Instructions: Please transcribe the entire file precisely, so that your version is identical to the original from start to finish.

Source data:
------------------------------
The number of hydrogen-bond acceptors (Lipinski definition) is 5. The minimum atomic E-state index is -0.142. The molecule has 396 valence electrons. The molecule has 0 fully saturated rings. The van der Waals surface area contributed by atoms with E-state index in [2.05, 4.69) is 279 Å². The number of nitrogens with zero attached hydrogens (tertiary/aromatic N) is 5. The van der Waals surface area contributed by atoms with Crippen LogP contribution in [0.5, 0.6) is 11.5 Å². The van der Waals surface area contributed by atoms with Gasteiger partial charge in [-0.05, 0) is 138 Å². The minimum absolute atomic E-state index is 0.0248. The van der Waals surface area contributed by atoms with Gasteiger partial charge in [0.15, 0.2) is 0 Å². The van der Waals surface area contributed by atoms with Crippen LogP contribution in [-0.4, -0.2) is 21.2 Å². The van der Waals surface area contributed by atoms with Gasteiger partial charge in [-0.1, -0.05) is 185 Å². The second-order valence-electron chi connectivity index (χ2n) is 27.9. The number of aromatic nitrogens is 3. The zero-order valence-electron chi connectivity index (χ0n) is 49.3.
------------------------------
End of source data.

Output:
The number of hydrogen-bond acceptors (Lipinski definition) is 5. The minimum atomic E-state index is -0.142. The molecule has 396 valence electrons. The molecule has 0 fully saturated rings. The van der Waals surface area contributed by atoms with E-state index in [2.05, 4.69) is 279 Å². The number of nitrogens with zero attached hydrogens (tertiary/aromatic N) is 5. The van der Waals surface area contributed by atoms with Crippen LogP contribution in [0.5, 0.6) is 11.5 Å². The van der Waals surface area contributed by atoms with Gasteiger partial charge in [-0.05, 0) is 138 Å². The minimum absolute atomic E-state index is 0.0248. The van der Waals surface area contributed by atoms with Gasteiger partial charge in [0.15, 0.2) is 0 Å². The van der Waals surface area contributed by atoms with Crippen LogP contribution in [-0.4, -0.2) is 21.2 Å². The van der Waals surface area contributed by atoms with Gasteiger partial charge in [-0.1, -0.05) is 185 Å². The second-order valence-electron chi connectivity index (χ2n) is 27.9. The number of aromatic nitrogens is 3. The zero-order valence-electron chi connectivity index (χ0n) is 49.3.